It’s been a year.
I started the year with ulcers down my throat, my tongue swollen , a rash all over my body, and soon ended up in the hospital. They took a biopsy from my leg, as they were afraid I had a disease called Stephen Johnson syndrome which would kill me.
Turns out, it was a chemo overdose.
And that, my friends, is how 2020 began.
I should have known.
On March 12 I told my principals I would not come in again. There was a disease that may close our schools, and I couldn’t chance it. It didn’t matter, as schools closed the next day…
For the rest of the year.
In April I was told there wasn’t anything else they could do for me chemo wise, and we put my life solely in the hands of my herbalist. We went for a blood test, it said the cancer flipped, we cried it was a miracle, and I began a new line of chemo.
And got worse.
Hospitalized again for over a week, had multiple doctors say I would die soon, cancer was all over, calcium was going to shut down my organs and began the red devil chemo again.
Lost my hair for the third time.
Had another bone biopsy from the spine. Was awake the whole time and heard the drill as it drilled into my bones.
Discovered a new chemo we could try that was just approved.
Discovered the other test in April was probably wrong.
Found out my neck was broken but couldn’t have surgery.
Started new chemo.
Set up my classroom, then emptied it and gave my room away all in one week.
Started a new job as a virtual teacher and had children from all four buildings, and was maxed out. Never worked so hard in my life.
My daughters senior year was non existent. The budget failed, and I will forever remember the people who were behind the big push to have it fail. They will never be forgiven.
They and the town know who they are.
Anyone who hurts kids… including mine…
Will always be known as such.
That’s the scorpio in me.
Lost several friends to cancer and covid.
We have been alone in the house for almost a year now.
An ugly election.
Confusion over vaccines.
It’s been a year…
And today I start the last day of 2020 once again in the hospital, getting fluids for dehydration from chemo.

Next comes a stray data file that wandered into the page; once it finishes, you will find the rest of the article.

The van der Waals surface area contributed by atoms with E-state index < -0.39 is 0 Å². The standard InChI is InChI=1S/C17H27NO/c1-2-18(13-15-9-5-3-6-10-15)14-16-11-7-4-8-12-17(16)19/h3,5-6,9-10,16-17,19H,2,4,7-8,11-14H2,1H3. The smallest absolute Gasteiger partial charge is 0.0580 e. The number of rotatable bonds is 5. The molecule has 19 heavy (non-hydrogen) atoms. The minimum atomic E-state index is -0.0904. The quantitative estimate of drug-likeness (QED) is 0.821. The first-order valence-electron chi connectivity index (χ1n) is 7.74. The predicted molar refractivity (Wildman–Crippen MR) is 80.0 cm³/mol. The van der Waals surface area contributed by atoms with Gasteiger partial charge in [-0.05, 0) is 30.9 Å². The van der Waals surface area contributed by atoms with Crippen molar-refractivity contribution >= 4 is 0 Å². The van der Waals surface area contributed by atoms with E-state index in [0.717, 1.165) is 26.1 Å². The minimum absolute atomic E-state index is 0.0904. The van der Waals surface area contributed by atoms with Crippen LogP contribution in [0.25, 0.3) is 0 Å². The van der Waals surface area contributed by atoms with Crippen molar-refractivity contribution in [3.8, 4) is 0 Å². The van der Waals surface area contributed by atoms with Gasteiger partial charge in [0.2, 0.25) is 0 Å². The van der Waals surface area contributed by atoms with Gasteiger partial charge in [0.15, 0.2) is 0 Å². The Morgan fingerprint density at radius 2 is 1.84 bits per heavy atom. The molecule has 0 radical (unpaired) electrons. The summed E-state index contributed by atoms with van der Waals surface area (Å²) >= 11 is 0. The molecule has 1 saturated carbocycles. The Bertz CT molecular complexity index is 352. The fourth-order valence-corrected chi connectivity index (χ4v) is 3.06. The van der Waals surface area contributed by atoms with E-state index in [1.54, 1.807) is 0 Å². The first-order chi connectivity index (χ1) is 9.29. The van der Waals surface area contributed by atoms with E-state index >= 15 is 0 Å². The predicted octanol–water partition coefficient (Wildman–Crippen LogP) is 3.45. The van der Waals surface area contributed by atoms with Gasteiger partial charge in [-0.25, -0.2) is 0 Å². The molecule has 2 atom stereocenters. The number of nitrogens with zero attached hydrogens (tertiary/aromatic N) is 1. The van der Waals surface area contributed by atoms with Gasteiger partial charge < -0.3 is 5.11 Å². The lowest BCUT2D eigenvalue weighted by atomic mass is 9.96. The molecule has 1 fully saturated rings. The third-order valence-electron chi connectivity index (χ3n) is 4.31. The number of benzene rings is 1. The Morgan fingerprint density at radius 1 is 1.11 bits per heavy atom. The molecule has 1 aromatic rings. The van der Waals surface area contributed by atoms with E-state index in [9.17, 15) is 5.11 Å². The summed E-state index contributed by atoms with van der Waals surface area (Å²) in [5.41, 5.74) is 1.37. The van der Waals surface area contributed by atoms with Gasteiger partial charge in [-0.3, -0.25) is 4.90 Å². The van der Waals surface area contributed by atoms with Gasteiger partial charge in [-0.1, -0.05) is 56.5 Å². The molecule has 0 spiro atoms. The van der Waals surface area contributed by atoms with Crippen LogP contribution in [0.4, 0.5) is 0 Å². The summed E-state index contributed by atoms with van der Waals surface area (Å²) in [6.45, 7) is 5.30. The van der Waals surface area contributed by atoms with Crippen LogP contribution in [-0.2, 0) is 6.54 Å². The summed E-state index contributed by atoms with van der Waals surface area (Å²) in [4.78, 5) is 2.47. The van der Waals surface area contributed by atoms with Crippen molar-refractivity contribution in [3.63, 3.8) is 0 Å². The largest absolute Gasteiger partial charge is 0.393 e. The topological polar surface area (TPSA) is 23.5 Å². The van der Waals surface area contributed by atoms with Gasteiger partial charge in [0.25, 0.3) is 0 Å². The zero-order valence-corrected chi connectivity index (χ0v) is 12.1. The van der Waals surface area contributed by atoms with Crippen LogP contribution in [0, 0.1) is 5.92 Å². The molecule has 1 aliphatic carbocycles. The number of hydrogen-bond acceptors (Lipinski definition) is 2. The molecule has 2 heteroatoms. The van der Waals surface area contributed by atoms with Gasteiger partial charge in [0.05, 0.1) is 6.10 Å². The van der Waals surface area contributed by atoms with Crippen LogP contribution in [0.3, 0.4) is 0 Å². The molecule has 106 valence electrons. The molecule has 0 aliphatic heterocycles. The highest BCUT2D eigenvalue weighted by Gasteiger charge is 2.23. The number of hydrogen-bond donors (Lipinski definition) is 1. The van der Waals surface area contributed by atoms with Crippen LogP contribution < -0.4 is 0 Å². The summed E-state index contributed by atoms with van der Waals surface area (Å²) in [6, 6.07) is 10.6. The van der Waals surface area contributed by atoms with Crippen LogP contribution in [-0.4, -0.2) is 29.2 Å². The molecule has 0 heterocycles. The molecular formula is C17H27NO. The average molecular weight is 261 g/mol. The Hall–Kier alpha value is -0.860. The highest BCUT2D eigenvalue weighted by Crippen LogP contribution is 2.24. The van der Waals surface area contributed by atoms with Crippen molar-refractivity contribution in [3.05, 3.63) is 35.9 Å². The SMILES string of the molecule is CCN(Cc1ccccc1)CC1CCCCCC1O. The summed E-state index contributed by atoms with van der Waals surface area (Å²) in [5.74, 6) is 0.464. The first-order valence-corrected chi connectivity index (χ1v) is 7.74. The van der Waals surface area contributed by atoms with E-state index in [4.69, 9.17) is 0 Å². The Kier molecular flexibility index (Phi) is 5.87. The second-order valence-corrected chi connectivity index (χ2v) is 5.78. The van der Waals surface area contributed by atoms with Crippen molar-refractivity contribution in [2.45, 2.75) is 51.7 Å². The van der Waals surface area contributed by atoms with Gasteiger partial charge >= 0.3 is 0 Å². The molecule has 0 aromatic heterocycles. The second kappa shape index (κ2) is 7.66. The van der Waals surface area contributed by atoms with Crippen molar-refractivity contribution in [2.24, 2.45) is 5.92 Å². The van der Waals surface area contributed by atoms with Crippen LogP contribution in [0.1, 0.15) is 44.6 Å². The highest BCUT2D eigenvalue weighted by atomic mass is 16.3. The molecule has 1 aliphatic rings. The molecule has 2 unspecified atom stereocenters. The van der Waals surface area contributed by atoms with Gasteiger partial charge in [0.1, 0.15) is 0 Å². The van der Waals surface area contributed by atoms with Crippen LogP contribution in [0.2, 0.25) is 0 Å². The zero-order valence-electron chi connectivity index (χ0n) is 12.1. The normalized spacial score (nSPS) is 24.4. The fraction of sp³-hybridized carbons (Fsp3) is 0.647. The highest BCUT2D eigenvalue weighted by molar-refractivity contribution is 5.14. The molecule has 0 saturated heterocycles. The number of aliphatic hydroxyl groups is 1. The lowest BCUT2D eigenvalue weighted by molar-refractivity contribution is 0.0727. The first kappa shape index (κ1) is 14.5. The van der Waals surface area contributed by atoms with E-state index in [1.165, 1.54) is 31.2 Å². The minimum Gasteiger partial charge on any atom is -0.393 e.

How am I feeling?
Believe it or not….
Despite everything, I can still say it’s been a beautiful year.
I AM ALIVE, damnit.
Despite the ugly toxic people who voted down the budget and relished in badmouthing this district which has helped raise my children, my kids are still full of hope.
And they are better people than all of them combined.
Madison is getting scholarships because of all that Riverhead offered. Morgan is finding her little tiny tribe, person by person. Quinn is too. Some kids care more about being popular or social media or being cool. My kids care about their mom staying alive and safe, and the friends they have now wear masks and understand. The people who check in on us are the ones to keep.
I said maybe this happened to our family because other families wouldn’t have been able to handle this all. Other kids are drinking and vaping and partying with other kids, and their parents are fine with it.
They are alone most of the time, but happy because I’m still here. They’ve learned early what’s important.
As a teacher I’ve discovered that it’s possible to love children through a screen. To teach them to read without ever holding a book in their physical presence.
During hard times, you learn lessons.
But you also unlearn.
My friend Nalie wrote about that.
“Seeing is believing”.
Sometimes you have to believe first in order to see.
“Crying is a waste of time”
Crying makes space. It’s a release, then makes room for the breath.
“The more the merrier”
Sometimes less is more, and the people who you surround yourself with matter. The ones who show up will show you that you matter. Especially if they wear masks and let your children know that they respect their mom’s life too.
“It’s better to give than receive”.
You are worthy of receiving, and by allowing others to give, you give them the gift of being able to give.
“Be happy. Be this. Be that.”
Sometimes it’s ok to just be.
“It will be better when…”
Nothing is promised. So make it better now.
There may be more cancer in this body now at the end of 2020 than there was in the beginning of 2020, but there is also more of other things.
I don’t know what 2021 is going to bring. Every stage four patient wonders if this is the year that will be the year engraved on their tombstone.
I know, morbid.
But also the truth.
Yet I know this as well.
This past year, 2020, is not the year that will be engraved on my tombstone.
After several close calls when we thought it might be, 2020 will fade and gets smaller and smaller into a tiny particle…
It will become part of the dash.
The first date is the date of your birth, the day that was full of joy.
The second date is the date of death, a day full of sorrow.
But that dash, that line…is all the days in between.
Today, this year, 2020, which was so hard for so many, becomes part of that dash.
For all of us.
I don’t know what 2021 will bring,
But I’m all in.
I’ll walk out of the hospital today for the last time in 2020.
Ready to walk into 2021…
Still expecting miracles.
So friends, in 2020, some have learned to be kinder and gentler to others and ourselves…
May 2021 be kind and gentle to us all.
In Jesus’s name, amen.